Abu Dhabi, UAETuesday 22 September 2020

IMF deal: Jordan is on the road to stability

After a sluggish decade, the country is balancing the wants of its people and getting its finances in order

A young protester wearing the Palestinian Keffiyeh waves the Palestinian flag, during a protest against the so-called 'Deal of the Century', next to the US Embassy in Amman, Jordan, 31 January 2020. Andre Pain / EPA
A young protester wearing the Palestinian Keffiyeh waves the Palestinian flag, during a protest against the so-called 'Deal of the Century', next to the US Embassy in Amman, Jordan, 31 January 2020. Andre Pain / EPA

Doing a deal with the International Monetary Fund is rarely easy. Negotiations often take years, as countries engage in a process of self-reflection and reckon with hard truths. IMF beneficiaries are normally required to undertake dramatic structural reforms, which are difficult to swallow for the average citizen. But the end result, they hope, will be a clear path out of difficult economic straits towards a lasting prosperity.

Last week, in a culmination of its latest, months-long round of IMF talks, Jordan announced that it had finally secured such a deal, on the order of $1.3 billion to be disbursed over four years. Based on the country’s recent efforts, the prognosis is good.

Jordan previously agreed to an IMF deal in 2016, but reforms were slow to implement and success was limited. Consequently, a fresh assistance package was an important pursuit for Omar Al Razzaz, who was appointed prime minister in June 2018.

The Jordanian economy has been in a state of listlessness for the last decade. In that time, growth of the gross domestic product has stalled around the 2 per cent mark. The hardships, of course, are not entirely of Jordan’s own making. If anything, its spirit of generosity – it has absorbed millions of Syrian refugees and been a major force in regional security – has taken a large toll on its fiscal stability. In the past 10 years, Jordan has absorbed around $17 billion in external shocks.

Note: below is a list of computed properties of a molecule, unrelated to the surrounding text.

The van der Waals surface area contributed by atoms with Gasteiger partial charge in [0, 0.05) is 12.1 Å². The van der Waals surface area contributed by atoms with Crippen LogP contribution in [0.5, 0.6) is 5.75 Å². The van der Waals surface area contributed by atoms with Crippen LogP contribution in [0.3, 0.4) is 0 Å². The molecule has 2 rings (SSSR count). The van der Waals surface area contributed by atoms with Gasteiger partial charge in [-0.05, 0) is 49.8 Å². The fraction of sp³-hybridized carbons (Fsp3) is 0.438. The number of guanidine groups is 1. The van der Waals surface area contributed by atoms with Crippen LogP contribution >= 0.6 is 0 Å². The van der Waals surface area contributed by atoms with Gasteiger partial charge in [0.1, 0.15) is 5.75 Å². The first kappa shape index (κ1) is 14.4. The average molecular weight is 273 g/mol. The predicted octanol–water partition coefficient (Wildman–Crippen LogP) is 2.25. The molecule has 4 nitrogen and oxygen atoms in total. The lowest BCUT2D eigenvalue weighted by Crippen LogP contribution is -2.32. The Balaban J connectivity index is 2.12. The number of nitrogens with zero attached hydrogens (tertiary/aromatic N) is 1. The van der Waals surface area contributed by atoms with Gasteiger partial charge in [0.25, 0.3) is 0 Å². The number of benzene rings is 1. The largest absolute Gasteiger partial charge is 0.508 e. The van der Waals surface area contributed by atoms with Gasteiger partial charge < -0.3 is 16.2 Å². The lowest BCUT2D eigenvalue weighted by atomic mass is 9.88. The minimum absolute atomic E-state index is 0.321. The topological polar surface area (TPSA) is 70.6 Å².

Jordan previously agreed to an IMF deal in 2016, but reforms were slow to implement and success was limited

Today, the country’s total public debt stands at over $40 billion – approximately 92 per cent of its GDP. That fact is particularly unnerving for Jordanian youth, who will be the ones eventually servicing the mounting debt repayments. Adding to their woes is an epidemic of joblessness. In his recent interview with The National, Mr Al Razzaz reiterated the importance of tackling youth unemployment as a priority, as nearly one in five young people is unemployed.

The country’s traditional respect for trade unions and a wave of protests in recent years have made it even more difficult for policymakers to make tough decisions to get the country’s fiscal house in order.

Mr Al Razzaz, however, has shown an admirable willingness to make those decisions. In November, he announced a major shake-up of his cabinet, appointing Mohammad Al Ississ, a Harvard-educated economist and former planning minister, to the finance portfolio. Together, they secured the new arrangement with the IMF and announced a budget for 2020 that is intended to be “realistic” and sensitive to the plight of the average Jordanian.

The country has a bloated public sector, but its new budget recognises that those employees also need a break; public salaries will see a 330 million dinar raise. There will be no tax increases, as steep hikes in 2018 had the counterproductive effect of slowing domestic consumption and triggering protests. Instead, Amman is redoubling efforts to crack down on tax evaders, who officials say cost the public purse hundreds of millions of dollars annually.

The broader reform efforts also signal a recognition of what will be crucial to economic sustainability in the next decade. The IT sector, for instance, has already been exempted from many taxes, allowing it to grow by 11 per cent. Additionally, the role of youth and small and medium enterprises in the economy is receiving considerable attention, as is female participation in the labour force.

Jordan’s government has shown an uncommon willingness to balance its people’s sentiments with the demands of the IMF. Its forward-looking strategy and its combination of fiscal prudence and fairness are likely to prove a winning combination in its mission to revive the economy. If that mission succeeds, Jordan may become a force for regional stability in the economic sphere as it already is in the political one.

Updated: February 2, 2020 08:52 AM

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